"The disposition of all power is to abuses, nor does it at all mend the matter that its possessors are a majority. Unrestrained political authority, though it be confided to masses, cannot be trusted without positive limitations, men in bodies being but an aggregation of the passions, weaknesses and interests of men as individuals." ~ James Fenimore Cooper
Dropping Out to Learn
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When I entered high school, I realized that the only way to 'succeed' in class was to follow teachers like dogs follow their masters. Not in the sense of doing as well as I could, but to do better than the next person. The intense competitiveness and regimentation brought me to question the efficiency of conventional schooling, and the effect it was having on me.
Towards the end of high school, I found myself slipping away from class and struggling to stay focused. I took time off from school and started to nourish my own interests. I would read, study, challenge and question. No sense of competition, no strain or relative ranking. At school, however, I became a 'behavioural problem' and according to my teachers, 'needed to be disciplined.'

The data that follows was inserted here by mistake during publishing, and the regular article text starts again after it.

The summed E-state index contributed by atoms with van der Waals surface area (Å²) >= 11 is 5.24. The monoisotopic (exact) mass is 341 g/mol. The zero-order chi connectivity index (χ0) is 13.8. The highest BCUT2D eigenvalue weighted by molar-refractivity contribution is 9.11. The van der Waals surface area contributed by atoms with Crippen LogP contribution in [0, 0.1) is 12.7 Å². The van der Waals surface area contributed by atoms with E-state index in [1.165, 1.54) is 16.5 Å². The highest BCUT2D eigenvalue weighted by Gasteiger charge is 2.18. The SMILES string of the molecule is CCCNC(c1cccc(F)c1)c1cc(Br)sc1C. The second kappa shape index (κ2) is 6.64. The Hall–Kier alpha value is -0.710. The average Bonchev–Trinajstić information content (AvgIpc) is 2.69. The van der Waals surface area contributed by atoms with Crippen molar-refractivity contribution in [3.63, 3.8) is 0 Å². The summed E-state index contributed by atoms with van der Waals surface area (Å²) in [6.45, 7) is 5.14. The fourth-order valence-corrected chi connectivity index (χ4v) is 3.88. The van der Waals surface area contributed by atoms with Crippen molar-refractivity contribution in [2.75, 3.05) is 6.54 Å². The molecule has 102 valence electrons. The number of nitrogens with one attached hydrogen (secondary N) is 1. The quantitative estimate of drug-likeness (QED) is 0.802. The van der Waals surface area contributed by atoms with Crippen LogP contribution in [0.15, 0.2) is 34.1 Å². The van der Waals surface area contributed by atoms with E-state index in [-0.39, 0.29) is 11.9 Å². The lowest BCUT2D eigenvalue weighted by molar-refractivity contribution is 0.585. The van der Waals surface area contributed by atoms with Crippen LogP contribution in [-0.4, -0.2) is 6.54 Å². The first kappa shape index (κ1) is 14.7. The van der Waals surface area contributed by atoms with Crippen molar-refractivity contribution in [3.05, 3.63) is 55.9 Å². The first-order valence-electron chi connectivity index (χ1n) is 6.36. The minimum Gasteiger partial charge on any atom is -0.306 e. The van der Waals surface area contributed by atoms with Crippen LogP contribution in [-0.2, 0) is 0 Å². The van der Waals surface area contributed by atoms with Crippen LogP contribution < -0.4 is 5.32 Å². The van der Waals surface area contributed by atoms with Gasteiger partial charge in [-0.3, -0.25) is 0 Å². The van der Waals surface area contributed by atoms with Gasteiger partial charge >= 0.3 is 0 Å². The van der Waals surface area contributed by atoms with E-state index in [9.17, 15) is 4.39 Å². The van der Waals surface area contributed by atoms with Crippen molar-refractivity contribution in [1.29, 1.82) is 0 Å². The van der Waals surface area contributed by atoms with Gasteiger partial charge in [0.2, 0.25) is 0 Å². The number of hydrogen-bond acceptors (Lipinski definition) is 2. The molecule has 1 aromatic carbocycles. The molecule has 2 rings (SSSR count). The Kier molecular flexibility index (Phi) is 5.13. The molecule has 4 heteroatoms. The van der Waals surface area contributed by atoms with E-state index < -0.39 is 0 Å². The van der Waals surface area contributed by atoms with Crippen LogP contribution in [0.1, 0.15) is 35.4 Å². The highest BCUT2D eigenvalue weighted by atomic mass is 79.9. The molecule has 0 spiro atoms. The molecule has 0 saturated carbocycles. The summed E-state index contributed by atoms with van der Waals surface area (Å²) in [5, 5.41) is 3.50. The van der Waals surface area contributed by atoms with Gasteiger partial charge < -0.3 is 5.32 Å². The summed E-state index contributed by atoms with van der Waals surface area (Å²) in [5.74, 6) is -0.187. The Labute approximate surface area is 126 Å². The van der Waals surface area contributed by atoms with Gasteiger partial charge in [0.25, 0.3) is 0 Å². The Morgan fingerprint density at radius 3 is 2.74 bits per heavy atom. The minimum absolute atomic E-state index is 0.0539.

It starts in kindergarten: the school system tries to repress independence and teach obedience. Kids are not induced to challenge or to question, but the contrary. If you do start questioning, you're a behavioural problem or something like it. You're supposed to repeat, obey, and follow orders, or else!
If I think back about my experience, there's a big dark spot. That's what schooling generally is: a period of regimentation and control, part of which involves direct indoctrination, providing a system of false beliefs. But more important is the manner and style of preventing and blocking independent and creative thinking and imposing hierarchies and competitiveness.
My passion to learn brought me to a stage of confusion; what next? I couldn't let school bog me down, I needed to thrive. Was dropping out an option? When you hear those badly stereotyped words "high school dropout," you think of losers, stoners, and minimum wage job workers.
I had a choice: stay in school, or drop out and learn. The ironic choice that I faced tells something very important about the intentional design of the school system. I was trying not to let school interfere with my education.
All my experiences lead me to one conclusion: school really does "suck."